Despite recent improvements in stemming basic video losses, cable television companies are expected to lose nearly 1 million subscribers in the next five years, dipping to 53.9 million customers by 2018, down from 54.8 million in 2013, according to accounting and consulting giant PricewaterhouseCoopers.
In its Entertainment and Media Outlook 2014-2018, PwC says new television customers will migrate to satellite and IPTV providers. PwC predicts that satellite TV customers will rise by about 1.8 million customers to 36.2 million customers by 2018, while IPTV households will grow by about 5.4 million to 16.8 million customers.
While the number of pay TV homes is expected to grow to 108 million by 2018 – mainly due to new household formation – overall pay TV penetration is expected to fall to 77% by 2018, according to PwC. That’s down from its peak of 82% in 2009. Cable household share is expected to dip to 38.5% by 2018.
That loss of market share is proof, says PwC, that cord-cutting is making at least some impact. And it leaves cable operators with few alternatives.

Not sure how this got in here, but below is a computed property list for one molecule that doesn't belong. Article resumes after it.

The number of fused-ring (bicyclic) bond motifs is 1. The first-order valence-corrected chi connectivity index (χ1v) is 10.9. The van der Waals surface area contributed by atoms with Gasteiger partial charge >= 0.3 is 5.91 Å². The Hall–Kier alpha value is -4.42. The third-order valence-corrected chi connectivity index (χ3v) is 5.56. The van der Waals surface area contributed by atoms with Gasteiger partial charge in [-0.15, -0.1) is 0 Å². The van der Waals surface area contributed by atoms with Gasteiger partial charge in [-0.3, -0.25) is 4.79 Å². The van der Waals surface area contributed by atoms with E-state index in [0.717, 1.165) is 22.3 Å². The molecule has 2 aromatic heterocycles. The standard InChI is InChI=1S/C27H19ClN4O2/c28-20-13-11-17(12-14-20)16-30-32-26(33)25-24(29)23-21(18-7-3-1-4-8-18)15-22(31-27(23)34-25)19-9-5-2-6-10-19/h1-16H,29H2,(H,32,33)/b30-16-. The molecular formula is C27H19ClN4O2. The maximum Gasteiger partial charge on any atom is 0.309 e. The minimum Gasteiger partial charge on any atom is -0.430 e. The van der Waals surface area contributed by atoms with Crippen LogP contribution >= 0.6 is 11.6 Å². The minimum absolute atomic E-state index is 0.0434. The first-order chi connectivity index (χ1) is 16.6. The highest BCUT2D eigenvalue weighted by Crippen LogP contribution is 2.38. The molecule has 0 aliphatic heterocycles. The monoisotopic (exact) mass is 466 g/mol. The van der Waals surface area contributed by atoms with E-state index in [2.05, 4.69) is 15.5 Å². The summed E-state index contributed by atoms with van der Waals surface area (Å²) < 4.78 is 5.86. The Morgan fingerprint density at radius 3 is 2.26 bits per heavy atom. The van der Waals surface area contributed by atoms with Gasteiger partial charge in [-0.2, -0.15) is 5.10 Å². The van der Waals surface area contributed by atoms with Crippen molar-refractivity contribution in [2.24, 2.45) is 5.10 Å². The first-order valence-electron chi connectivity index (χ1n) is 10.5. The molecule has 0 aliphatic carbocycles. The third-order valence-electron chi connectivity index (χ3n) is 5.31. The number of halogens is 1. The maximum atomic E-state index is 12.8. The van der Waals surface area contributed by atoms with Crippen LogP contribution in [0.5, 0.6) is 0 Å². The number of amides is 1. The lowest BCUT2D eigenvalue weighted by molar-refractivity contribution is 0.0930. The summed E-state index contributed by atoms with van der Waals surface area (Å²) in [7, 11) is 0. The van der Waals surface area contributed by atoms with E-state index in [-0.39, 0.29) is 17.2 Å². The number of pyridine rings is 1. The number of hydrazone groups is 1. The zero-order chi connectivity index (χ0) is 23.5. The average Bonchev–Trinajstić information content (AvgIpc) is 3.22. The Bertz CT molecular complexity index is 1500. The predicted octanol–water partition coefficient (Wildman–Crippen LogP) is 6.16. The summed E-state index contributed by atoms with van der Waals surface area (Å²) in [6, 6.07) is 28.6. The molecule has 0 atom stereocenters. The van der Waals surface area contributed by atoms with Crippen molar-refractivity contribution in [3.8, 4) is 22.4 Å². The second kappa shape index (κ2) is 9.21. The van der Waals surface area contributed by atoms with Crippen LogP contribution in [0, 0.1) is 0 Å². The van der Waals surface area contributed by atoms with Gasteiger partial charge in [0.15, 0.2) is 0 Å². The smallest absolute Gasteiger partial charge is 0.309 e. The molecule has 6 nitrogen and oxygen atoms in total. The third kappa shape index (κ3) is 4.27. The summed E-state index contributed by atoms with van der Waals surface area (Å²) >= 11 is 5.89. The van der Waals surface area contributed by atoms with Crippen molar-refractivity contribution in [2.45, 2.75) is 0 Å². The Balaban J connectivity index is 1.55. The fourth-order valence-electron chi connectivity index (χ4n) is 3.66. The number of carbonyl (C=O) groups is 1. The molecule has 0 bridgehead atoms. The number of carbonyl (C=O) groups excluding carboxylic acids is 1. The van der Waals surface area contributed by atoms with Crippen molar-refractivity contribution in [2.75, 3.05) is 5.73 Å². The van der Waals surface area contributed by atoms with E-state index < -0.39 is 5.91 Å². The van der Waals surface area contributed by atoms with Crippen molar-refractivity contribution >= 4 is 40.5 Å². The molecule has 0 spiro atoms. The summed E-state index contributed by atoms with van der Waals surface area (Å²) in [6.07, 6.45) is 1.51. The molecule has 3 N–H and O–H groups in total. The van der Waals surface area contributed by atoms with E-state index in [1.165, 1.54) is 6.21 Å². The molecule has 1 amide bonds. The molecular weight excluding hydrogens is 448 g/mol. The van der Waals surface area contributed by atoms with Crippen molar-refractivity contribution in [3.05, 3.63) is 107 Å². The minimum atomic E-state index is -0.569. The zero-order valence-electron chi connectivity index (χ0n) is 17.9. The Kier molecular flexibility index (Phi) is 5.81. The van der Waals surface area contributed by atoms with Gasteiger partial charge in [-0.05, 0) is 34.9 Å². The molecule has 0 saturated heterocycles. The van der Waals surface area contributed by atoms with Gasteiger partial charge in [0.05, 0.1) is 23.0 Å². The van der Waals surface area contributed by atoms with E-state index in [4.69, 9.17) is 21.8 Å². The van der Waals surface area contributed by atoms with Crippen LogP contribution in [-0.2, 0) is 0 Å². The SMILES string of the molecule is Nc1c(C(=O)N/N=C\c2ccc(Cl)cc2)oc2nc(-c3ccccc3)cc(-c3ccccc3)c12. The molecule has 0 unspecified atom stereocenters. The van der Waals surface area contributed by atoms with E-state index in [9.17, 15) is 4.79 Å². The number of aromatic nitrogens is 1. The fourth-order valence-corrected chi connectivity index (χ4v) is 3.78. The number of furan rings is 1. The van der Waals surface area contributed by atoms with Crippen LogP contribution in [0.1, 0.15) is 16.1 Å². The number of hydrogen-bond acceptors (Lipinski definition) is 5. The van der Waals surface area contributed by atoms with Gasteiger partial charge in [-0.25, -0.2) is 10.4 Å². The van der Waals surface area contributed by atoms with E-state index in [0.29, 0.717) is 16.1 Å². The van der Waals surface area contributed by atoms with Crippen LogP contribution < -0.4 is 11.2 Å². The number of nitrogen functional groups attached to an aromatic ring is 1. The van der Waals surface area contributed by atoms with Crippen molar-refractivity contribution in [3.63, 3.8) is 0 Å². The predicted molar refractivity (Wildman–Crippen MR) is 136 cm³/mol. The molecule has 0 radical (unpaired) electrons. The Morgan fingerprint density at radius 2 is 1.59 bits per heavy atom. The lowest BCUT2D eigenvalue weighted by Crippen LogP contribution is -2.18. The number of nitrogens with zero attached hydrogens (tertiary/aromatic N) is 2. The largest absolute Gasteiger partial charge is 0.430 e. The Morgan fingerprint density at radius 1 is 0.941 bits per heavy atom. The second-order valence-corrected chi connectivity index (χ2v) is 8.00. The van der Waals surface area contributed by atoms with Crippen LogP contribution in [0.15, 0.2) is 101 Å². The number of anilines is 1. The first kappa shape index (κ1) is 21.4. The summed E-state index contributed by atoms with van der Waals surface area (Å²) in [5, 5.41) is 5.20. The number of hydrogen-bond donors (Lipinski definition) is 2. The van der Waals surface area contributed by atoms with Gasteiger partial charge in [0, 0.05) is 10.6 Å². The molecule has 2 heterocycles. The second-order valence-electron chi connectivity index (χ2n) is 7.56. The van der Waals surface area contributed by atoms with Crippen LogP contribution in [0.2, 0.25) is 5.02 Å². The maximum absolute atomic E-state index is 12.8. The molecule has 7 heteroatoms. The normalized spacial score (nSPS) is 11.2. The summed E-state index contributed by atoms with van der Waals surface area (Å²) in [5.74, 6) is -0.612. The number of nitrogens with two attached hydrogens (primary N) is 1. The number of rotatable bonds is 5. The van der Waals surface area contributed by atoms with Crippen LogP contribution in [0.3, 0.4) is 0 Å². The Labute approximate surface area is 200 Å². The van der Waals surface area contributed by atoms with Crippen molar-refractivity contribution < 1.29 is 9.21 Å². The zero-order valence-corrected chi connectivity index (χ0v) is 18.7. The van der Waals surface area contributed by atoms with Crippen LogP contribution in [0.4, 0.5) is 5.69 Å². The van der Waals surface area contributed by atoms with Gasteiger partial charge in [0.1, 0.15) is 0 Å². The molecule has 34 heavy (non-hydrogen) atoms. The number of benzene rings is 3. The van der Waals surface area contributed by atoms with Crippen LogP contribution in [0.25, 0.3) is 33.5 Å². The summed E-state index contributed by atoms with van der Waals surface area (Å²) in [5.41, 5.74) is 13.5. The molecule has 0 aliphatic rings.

“With little room for organic growth, the major cable operators are likely to seek further consolidation to protect their market share through acquisition,” PwC said in the report.
That consolidation is already occurring, with Comcast’s pending merger with Time Warner Cable, a $69 billion deal expected to grow the combined company’s subscriber base to 30 million, currently winding through the federal approval process. Another big deal – AT&T’s pending $67 billion acquisition of DirecTV – will create a 26-million subscriber No. 2 and also is pending government approval.
Despite Comcast’s recent gains on the video subscriber front – it added 46,000 customers in the fourth quarter last year and 24,000 in the first quarter this year – PwC still expects DirecTV to overtake Comcast as the largest pay TV provider by 2016.